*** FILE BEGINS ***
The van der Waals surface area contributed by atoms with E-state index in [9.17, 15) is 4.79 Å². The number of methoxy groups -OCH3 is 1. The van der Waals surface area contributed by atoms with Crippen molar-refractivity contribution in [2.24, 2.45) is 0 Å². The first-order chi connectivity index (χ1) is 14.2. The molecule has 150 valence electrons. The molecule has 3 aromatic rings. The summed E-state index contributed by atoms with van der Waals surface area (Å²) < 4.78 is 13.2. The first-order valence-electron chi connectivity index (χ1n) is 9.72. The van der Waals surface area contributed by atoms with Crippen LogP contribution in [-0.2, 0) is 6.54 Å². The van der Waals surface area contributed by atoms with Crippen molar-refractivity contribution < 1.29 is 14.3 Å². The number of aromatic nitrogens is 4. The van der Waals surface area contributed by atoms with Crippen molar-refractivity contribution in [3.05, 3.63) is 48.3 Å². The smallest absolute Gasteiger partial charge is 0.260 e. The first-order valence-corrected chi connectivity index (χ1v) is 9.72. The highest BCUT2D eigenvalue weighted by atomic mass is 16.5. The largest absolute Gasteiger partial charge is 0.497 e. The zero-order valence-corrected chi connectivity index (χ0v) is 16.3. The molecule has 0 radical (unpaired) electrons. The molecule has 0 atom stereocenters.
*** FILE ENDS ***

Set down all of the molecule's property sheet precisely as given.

The van der Waals surface area contributed by atoms with E-state index in [9.17, 15) is 4.79 Å². The number of methoxy groups -OCH3 is 1. The van der Waals surface area contributed by atoms with Crippen molar-refractivity contribution in [2.24, 2.45) is 0 Å². The first-order chi connectivity index (χ1) is 14.2. The molecule has 150 valence electrons. The molecule has 3 aromatic rings. The summed E-state index contributed by atoms with van der Waals surface area (Å²) < 4.78 is 13.2. The first-order valence-electron chi connectivity index (χ1n) is 9.72. The van der Waals surface area contributed by atoms with Crippen LogP contribution in [-0.2, 0) is 6.54 Å². The van der Waals surface area contributed by atoms with Crippen molar-refractivity contribution < 1.29 is 14.3 Å². The number of aromatic nitrogens is 4. The van der Waals surface area contributed by atoms with Crippen molar-refractivity contribution in [3.05, 3.63) is 48.3 Å². The smallest absolute Gasteiger partial charge is 0.260 e. The first-order valence-corrected chi connectivity index (χ1v) is 9.72. The highest BCUT2D eigenvalue weighted by atomic mass is 16.5. The largest absolute Gasteiger partial charge is 0.497 e. The zero-order valence-corrected chi connectivity index (χ0v) is 16.3. The molecule has 0 radical (unpaired) electrons. The molecule has 0 atom stereocenters.